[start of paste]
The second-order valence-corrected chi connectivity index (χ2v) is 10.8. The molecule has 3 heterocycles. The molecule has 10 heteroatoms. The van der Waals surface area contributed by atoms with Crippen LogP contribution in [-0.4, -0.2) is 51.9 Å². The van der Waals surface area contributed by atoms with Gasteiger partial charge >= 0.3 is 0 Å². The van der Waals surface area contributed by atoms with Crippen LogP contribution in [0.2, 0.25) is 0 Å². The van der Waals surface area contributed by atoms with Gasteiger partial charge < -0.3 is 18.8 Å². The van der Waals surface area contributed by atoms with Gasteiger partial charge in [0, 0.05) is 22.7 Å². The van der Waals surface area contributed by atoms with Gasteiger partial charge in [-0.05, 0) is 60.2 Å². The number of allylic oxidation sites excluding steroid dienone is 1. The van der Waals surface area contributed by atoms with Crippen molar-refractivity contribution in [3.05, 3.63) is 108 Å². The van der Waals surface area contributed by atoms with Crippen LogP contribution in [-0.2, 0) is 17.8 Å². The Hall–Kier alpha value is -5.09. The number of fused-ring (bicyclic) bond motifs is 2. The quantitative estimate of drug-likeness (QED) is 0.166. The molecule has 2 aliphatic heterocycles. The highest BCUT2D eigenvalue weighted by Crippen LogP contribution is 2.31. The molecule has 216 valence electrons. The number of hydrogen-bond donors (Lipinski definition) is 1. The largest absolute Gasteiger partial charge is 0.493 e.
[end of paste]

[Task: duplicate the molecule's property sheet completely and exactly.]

The second-order valence-corrected chi connectivity index (χ2v) is 10.8. The molecule has 3 heterocycles. The molecule has 10 heteroatoms. The van der Waals surface area contributed by atoms with Crippen LogP contribution in [-0.4, -0.2) is 51.9 Å². The van der Waals surface area contributed by atoms with Gasteiger partial charge >= 0.3 is 0 Å². The van der Waals surface area contributed by atoms with Crippen LogP contribution in [0.2, 0.25) is 0 Å². The van der Waals surface area contributed by atoms with Gasteiger partial charge < -0.3 is 18.8 Å². The van der Waals surface area contributed by atoms with Gasteiger partial charge in [0, 0.05) is 22.7 Å². The van der Waals surface area contributed by atoms with Gasteiger partial charge in [-0.05, 0) is 60.2 Å². The number of allylic oxidation sites excluding steroid dienone is 1. The van der Waals surface area contributed by atoms with Crippen molar-refractivity contribution in [3.05, 3.63) is 108 Å². The van der Waals surface area contributed by atoms with Crippen LogP contribution in [-0.2, 0) is 17.8 Å². The Hall–Kier alpha value is -5.09. The number of fused-ring (bicyclic) bond motifs is 2. The quantitative estimate of drug-likeness (QED) is 0.166. The molecule has 2 aliphatic heterocycles. The highest BCUT2D eigenvalue weighted by Crippen LogP contribution is 2.31. The molecule has 216 valence electrons. The number of hydrogen-bond donors (Lipinski definition) is 1. The largest absolute Gasteiger partial charge is 0.493 e.